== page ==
But more than that, Becker said, the order exposes what he calls BLM's rush, at least in the first few years of the Obama administration, to approve commercial-scale renewables projects on federal lands.
"Corners are being cut on protecting, particularly in the desert, the native species and viewsheds, and in some cases the cultural sites that are out there," he said in an interview. "I think this is emblematic of the rush to market, the fast-tracking that has been one of the features of the Obama administration's BLM. They want to put these [projects] up without a lot of discrimination of which ones are going to produce a significant amount of energy and have a relatively small level of impact."
Emily Beyer, an Interior Department spokeswoman, said the agency is still reviewing the order and that Interior does not comment on matters pertaining to ongoing litigation.
Beyer declined to say whether Interior would appeal Du's order to the 9th U.S. Circuit Court of Appeals.
The Searchlight Wind installation is one of 11 commercial-scale wind power projects, with a total capacity to produce 4,766 MW of electricity, that have been approved by the Obama administration since 2009. If built on more than 9,300 acres of federal land about 60 miles southeast of Las Vegas, the Searchlight Wind project would have the capacity to power about 70,000 homes.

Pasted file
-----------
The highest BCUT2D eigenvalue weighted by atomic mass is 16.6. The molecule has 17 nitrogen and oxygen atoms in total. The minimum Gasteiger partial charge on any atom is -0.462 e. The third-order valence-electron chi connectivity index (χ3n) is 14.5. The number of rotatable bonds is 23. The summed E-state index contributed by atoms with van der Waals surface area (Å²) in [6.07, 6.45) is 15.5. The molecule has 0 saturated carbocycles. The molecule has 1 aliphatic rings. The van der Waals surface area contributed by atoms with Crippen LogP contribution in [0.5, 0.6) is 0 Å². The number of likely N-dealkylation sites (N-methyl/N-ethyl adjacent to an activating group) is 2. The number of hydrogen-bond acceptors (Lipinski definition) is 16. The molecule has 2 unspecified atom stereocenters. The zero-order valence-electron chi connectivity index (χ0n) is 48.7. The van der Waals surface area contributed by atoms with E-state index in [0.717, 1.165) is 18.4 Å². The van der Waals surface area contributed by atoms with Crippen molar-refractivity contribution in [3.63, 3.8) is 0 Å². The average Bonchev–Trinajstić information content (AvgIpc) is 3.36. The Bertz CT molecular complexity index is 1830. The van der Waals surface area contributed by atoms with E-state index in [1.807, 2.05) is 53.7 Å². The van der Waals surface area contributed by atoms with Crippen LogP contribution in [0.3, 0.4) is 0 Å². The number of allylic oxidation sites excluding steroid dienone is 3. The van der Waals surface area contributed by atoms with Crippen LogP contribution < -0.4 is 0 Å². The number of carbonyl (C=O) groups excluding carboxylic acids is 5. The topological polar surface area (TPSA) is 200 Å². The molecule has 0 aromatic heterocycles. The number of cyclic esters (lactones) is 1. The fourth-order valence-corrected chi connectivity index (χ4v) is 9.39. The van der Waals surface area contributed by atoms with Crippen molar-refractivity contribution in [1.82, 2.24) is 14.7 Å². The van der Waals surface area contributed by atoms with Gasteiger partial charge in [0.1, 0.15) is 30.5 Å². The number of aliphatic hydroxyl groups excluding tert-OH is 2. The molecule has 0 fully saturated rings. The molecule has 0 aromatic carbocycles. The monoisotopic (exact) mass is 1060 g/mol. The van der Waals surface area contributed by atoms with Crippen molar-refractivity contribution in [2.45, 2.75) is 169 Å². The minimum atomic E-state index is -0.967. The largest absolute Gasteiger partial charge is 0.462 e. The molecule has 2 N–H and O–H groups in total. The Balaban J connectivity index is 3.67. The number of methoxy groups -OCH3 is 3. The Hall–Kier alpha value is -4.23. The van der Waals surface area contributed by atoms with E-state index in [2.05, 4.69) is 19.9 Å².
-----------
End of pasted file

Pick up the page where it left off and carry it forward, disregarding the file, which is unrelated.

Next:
Salazar, in signing a record of decision in 2013, hailed it as a major advancement of the administration's ongoing efforts to use federal lands to drive the development of clean energy from renewable sources like solar, wind and geothermal power.
Correcting 'analytical gaps'
But the Searchlight Wind project has been in trouble for months.
Du's latest order follows a February ruling in which she remanded the final environmental impact statement to BLM to correct a host of deficiencies the judge identified, particularly as they related to new information about possible impacts to golden eagles.